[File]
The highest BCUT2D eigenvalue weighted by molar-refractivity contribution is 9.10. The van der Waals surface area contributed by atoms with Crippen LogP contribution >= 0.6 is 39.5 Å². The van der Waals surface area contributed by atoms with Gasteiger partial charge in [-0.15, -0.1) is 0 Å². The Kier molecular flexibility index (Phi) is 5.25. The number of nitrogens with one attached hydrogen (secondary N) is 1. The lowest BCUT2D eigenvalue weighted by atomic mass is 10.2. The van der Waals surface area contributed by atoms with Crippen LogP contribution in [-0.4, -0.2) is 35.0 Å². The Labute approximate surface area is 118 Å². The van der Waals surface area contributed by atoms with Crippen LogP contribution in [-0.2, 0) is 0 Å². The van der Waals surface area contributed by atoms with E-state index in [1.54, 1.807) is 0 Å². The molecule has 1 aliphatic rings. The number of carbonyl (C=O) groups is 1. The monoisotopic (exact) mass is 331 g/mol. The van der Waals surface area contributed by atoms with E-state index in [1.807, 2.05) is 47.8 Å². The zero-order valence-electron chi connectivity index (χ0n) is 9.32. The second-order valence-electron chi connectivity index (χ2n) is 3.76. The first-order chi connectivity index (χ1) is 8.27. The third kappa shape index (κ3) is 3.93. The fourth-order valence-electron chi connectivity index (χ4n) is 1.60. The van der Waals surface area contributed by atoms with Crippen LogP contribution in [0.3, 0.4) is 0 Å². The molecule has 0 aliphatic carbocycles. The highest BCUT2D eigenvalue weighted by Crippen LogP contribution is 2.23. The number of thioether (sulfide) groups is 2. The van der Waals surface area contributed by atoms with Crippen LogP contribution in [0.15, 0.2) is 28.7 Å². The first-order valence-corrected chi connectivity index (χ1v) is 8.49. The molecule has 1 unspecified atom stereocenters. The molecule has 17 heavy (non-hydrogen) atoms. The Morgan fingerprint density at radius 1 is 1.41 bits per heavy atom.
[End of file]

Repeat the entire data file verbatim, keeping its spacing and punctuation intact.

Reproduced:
The highest BCUT2D eigenvalue weighted by molar-refractivity contribution is 9.10. The van der Waals surface area contributed by atoms with Crippen LogP contribution >= 0.6 is 39.5 Å². The van der Waals surface area contributed by atoms with Gasteiger partial charge in [-0.15, -0.1) is 0 Å². The Kier molecular flexibility index (Phi) is 5.25. The number of nitrogens with one attached hydrogen (secondary N) is 1. The lowest BCUT2D eigenvalue weighted by atomic mass is 10.2. The van der Waals surface area contributed by atoms with Crippen LogP contribution in [-0.4, -0.2) is 35.0 Å². The Labute approximate surface area is 118 Å². The van der Waals surface area contributed by atoms with Crippen LogP contribution in [-0.2, 0) is 0 Å². The van der Waals surface area contributed by atoms with E-state index in [1.54, 1.807) is 0 Å². The molecule has 1 aliphatic rings. The number of carbonyl (C=O) groups is 1. The monoisotopic (exact) mass is 331 g/mol. The van der Waals surface area contributed by atoms with E-state index in [1.807, 2.05) is 47.8 Å². The zero-order valence-electron chi connectivity index (χ0n) is 9.32. The second-order valence-electron chi connectivity index (χ2n) is 3.76. The first-order chi connectivity index (χ1) is 8.27. The third kappa shape index (κ3) is 3.93. The fourth-order valence-electron chi connectivity index (χ4n) is 1.60. The van der Waals surface area contributed by atoms with Crippen LogP contribution in [0.3, 0.4) is 0 Å². The molecule has 0 aliphatic carbocycles. The highest BCUT2D eigenvalue weighted by Crippen LogP contribution is 2.23. The number of thioether (sulfide) groups is 2. The van der Waals surface area contributed by atoms with Crippen LogP contribution in [0.15, 0.2) is 28.7 Å². The first-order valence-corrected chi connectivity index (χ1v) is 8.49. The molecule has 1 unspecified atom stereocenters. The molecule has 17 heavy (non-hydrogen) atoms. The Morgan fingerprint density at radius 1 is 1.41 bits per heavy atom.